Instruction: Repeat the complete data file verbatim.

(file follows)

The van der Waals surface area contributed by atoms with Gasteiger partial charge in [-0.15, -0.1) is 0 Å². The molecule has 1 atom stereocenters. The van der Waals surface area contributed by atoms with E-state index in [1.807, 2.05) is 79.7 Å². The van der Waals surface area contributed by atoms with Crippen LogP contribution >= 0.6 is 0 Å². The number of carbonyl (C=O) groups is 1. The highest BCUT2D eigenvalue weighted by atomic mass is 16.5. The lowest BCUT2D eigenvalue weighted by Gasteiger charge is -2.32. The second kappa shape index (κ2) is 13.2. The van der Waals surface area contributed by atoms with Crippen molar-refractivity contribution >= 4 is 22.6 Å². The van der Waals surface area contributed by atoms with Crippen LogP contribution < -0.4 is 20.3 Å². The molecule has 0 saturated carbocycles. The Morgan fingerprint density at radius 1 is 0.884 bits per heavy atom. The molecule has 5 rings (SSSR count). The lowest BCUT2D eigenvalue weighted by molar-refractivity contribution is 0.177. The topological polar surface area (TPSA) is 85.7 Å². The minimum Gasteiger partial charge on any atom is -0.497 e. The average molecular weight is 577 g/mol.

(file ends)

The van der Waals surface area contributed by atoms with Gasteiger partial charge in [-0.15, -0.1) is 0 Å². The molecule has 1 atom stereocenters. The van der Waals surface area contributed by atoms with E-state index in [1.807, 2.05) is 79.7 Å². The van der Waals surface area contributed by atoms with Crippen LogP contribution >= 0.6 is 0 Å². The number of carbonyl (C=O) groups is 1. The highest BCUT2D eigenvalue weighted by atomic mass is 16.5. The lowest BCUT2D eigenvalue weighted by Gasteiger charge is -2.32. The second kappa shape index (κ2) is 13.2. The van der Waals surface area contributed by atoms with Crippen molar-refractivity contribution >= 4 is 22.6 Å². The van der Waals surface area contributed by atoms with Crippen LogP contribution < -0.4 is 20.3 Å². The molecule has 0 saturated carbocycles. The Morgan fingerprint density at radius 1 is 0.884 bits per heavy atom. The molecule has 5 rings (SSSR count). The lowest BCUT2D eigenvalue weighted by molar-refractivity contribution is 0.177. The topological polar surface area (TPSA) is 85.7 Å². The minimum Gasteiger partial charge on any atom is -0.497 e. The average molecular weight is 577 g/mol.